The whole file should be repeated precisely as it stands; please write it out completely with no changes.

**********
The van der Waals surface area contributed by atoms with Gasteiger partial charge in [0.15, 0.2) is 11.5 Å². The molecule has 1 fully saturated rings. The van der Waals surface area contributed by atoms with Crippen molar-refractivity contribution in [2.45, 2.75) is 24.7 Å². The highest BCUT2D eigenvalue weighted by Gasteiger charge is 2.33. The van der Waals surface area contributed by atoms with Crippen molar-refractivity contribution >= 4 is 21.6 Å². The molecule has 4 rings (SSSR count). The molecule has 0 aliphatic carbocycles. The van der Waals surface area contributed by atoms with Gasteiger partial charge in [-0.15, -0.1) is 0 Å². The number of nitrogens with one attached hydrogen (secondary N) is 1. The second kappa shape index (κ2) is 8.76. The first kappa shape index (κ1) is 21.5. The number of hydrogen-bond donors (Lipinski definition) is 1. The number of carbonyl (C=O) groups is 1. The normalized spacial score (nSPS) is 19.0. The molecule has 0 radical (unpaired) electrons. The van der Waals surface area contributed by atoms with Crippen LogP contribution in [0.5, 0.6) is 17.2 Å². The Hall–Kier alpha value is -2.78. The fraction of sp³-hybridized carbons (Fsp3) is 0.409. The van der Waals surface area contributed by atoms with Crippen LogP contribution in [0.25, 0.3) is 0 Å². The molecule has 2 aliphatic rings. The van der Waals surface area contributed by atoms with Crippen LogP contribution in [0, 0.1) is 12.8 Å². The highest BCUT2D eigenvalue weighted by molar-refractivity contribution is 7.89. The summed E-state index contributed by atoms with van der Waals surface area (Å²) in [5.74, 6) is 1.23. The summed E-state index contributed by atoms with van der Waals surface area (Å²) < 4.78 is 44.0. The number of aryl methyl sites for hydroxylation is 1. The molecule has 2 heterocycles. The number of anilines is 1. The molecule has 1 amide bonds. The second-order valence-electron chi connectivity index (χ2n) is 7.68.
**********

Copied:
The van der Waals surface area contributed by atoms with Gasteiger partial charge in [0.15, 0.2) is 11.5 Å². The molecule has 1 fully saturated rings. The van der Waals surface area contributed by atoms with Crippen molar-refractivity contribution in [2.45, 2.75) is 24.7 Å². The highest BCUT2D eigenvalue weighted by Gasteiger charge is 2.33. The van der Waals surface area contributed by atoms with Crippen molar-refractivity contribution >= 4 is 21.6 Å². The molecule has 4 rings (SSSR count). The molecule has 0 aliphatic carbocycles. The van der Waals surface area contributed by atoms with Gasteiger partial charge in [-0.15, -0.1) is 0 Å². The number of nitrogens with one attached hydrogen (secondary N) is 1. The second kappa shape index (κ2) is 8.76. The first kappa shape index (κ1) is 21.5. The number of hydrogen-bond donors (Lipinski definition) is 1. The number of carbonyl (C=O) groups is 1. The normalized spacial score (nSPS) is 19.0. The molecule has 0 radical (unpaired) electrons. The van der Waals surface area contributed by atoms with Crippen LogP contribution in [0.5, 0.6) is 17.2 Å². The Hall–Kier alpha value is -2.78. The fraction of sp³-hybridized carbons (Fsp3) is 0.409. The van der Waals surface area contributed by atoms with Crippen LogP contribution in [0.25, 0.3) is 0 Å². The molecule has 2 aliphatic rings. The van der Waals surface area contributed by atoms with Crippen LogP contribution in [0, 0.1) is 12.8 Å². The highest BCUT2D eigenvalue weighted by molar-refractivity contribution is 7.89. The summed E-state index contributed by atoms with van der Waals surface area (Å²) in [5.74, 6) is 1.23. The summed E-state index contributed by atoms with van der Waals surface area (Å²) < 4.78 is 44.0. The number of aryl methyl sites for hydroxylation is 1. The molecule has 2 heterocycles. The number of anilines is 1. The molecule has 1 amide bonds. The second-order valence-electron chi connectivity index (χ2n) is 7.68.